“A little bit late to start figuring out how to have an orgasm, but whatever,” she jokes.
So she began to teach herself (and eventually others) about men’s bodies, about how antidepressants can affect libido, about the ways in which people who live with cerebral palsy and other conditions can have sex—and eventually started a blog, The Fucking Facts, to address some of those questions. There’s no funding here to look at sexuality, so it falls on the hands of whoever is comfortable talking about it,” she says. But these portrayals still exist on the fringes, and finding them is not easy.And although there’s more information out there now than when she started at Venus Envy eight years ago, she’s still longing for more pop culture portrayals of disabled people being sexy. *** Pop culture, from which we take so many of our sexual cues, has been sorely lacking when it comes to realistic depictions of sex and disability.By 19, she’d fallen into a pattern of only making out with men when she was drunk.In university, she would panic when someone showed interest in her at a bar.“So I did what a lot of marginalized people do—I pretended I wasn’t different.” Related: By the time she was ready to be sexually active, Trace was no longer in a wheelchair.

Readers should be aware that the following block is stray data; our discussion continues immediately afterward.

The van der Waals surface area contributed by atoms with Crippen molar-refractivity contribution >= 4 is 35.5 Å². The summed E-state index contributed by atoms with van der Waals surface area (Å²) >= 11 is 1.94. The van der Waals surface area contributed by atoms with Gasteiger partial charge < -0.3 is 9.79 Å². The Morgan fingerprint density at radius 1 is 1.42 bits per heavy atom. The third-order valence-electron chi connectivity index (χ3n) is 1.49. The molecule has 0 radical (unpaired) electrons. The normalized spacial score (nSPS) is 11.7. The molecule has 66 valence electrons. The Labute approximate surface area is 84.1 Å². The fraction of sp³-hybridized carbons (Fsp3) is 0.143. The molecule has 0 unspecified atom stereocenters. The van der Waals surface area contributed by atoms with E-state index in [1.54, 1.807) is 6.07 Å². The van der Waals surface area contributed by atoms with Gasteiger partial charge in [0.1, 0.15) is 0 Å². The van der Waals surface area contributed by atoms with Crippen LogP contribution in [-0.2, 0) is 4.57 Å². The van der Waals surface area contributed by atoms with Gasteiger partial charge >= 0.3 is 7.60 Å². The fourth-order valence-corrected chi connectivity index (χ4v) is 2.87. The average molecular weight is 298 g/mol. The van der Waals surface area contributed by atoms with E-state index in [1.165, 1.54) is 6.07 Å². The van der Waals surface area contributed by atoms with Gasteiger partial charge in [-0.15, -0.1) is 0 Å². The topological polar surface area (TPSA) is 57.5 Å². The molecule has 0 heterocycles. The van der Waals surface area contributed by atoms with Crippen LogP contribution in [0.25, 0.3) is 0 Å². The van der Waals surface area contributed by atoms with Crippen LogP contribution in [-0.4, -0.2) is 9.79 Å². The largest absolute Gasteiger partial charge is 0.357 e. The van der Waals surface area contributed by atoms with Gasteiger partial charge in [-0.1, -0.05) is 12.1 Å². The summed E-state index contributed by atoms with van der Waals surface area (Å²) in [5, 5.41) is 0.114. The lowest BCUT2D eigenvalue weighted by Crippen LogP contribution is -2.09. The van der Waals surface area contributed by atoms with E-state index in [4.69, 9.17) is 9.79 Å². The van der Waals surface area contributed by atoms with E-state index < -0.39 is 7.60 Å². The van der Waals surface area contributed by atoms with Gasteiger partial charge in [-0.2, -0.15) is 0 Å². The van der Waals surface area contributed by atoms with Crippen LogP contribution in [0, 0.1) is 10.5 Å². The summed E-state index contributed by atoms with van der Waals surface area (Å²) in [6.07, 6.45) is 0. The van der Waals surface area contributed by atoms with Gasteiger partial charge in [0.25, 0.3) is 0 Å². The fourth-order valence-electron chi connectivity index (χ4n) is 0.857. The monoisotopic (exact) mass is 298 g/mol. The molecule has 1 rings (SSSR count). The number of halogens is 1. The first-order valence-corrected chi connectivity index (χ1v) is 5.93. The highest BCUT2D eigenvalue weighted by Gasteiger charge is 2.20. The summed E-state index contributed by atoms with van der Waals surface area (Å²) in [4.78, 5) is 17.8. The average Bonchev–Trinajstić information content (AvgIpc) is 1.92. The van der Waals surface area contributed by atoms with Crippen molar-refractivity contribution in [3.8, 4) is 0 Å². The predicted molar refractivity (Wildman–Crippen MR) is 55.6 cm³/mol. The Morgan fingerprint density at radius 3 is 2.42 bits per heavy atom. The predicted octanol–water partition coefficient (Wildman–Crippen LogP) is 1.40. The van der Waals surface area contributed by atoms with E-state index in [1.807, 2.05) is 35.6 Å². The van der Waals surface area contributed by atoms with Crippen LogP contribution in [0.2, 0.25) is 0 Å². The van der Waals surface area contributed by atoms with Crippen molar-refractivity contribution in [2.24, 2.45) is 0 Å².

But she was using two canes to walk, and still had to contend with bladder and bowel issues.“It looks like I was designed to have one leg, like a mermaid’s body,” she says.Dixon looks every bit the poised, self-possessed Olympian, and she was—except for one area of her life in which she felt painfully insecure.Because she is missing her leg, she also has only half a bum and half a pelvis, and she was worried that her vagina was disfigured—she’d never compared hers to anyone else’s.Growing up in Brampton, Ont., Dixon’s sex education came entirely from friends (and one incident where, at her mom’s insistence, she and her older brother practiced rolling condoms onto bananas).“Say someone wants to take you home—that is an awkward f-cking conversation,” Dixon says.